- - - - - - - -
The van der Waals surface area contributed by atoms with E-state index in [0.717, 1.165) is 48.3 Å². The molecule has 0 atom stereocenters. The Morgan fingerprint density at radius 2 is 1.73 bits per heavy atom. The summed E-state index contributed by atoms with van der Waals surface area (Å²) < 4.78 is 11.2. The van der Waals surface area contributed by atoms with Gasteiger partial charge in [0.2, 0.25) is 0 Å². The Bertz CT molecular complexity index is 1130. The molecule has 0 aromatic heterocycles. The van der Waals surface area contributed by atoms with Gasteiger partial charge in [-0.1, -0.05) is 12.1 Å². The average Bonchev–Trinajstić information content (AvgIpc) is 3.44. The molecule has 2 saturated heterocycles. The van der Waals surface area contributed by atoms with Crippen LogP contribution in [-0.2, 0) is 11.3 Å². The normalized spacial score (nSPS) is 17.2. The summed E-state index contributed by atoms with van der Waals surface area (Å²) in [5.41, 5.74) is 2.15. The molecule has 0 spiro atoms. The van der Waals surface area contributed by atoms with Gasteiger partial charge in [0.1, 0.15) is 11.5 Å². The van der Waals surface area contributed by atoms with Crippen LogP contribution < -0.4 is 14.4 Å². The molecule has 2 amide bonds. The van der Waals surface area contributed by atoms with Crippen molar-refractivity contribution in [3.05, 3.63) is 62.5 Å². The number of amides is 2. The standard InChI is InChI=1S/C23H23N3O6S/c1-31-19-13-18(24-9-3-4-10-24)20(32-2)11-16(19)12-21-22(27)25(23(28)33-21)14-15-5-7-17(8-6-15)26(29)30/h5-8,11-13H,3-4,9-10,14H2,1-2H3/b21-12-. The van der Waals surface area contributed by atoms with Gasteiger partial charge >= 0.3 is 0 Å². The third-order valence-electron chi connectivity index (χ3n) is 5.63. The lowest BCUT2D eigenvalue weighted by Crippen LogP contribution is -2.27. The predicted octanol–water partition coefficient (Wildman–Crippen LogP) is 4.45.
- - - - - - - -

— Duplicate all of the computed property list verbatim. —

The van der Waals surface area contributed by atoms with E-state index in [0.717, 1.165) is 48.3 Å². The molecule has 0 atom stereocenters. The Morgan fingerprint density at radius 2 is 1.73 bits per heavy atom. The summed E-state index contributed by atoms with van der Waals surface area (Å²) < 4.78 is 11.2. The van der Waals surface area contributed by atoms with Gasteiger partial charge in [0.2, 0.25) is 0 Å². The Bertz CT molecular complexity index is 1130. The molecule has 0 aromatic heterocycles. The van der Waals surface area contributed by atoms with Gasteiger partial charge in [-0.1, -0.05) is 12.1 Å². The average Bonchev–Trinajstić information content (AvgIpc) is 3.44. The molecule has 2 saturated heterocycles. The van der Waals surface area contributed by atoms with Crippen LogP contribution in [-0.2, 0) is 11.3 Å². The normalized spacial score (nSPS) is 17.2. The summed E-state index contributed by atoms with van der Waals surface area (Å²) in [5.41, 5.74) is 2.15. The molecule has 0 spiro atoms. The van der Waals surface area contributed by atoms with Gasteiger partial charge in [0.1, 0.15) is 11.5 Å². The van der Waals surface area contributed by atoms with Crippen LogP contribution < -0.4 is 14.4 Å². The molecule has 2 amide bonds. The van der Waals surface area contributed by atoms with Crippen molar-refractivity contribution in [3.05, 3.63) is 62.5 Å². The number of amides is 2. The standard InChI is InChI=1S/C23H23N3O6S/c1-31-19-13-18(24-9-3-4-10-24)20(32-2)11-16(19)12-21-22(27)25(23(28)33-21)14-15-5-7-17(8-6-15)26(29)30/h5-8,11-13H,3-4,9-10,14H2,1-2H3/b21-12-. The van der Waals surface area contributed by atoms with Gasteiger partial charge >= 0.3 is 0 Å². The third-order valence-electron chi connectivity index (χ3n) is 5.63. The lowest BCUT2D eigenvalue weighted by Crippen LogP contribution is -2.27. The predicted octanol–water partition coefficient (Wildman–Crippen LogP) is 4.45.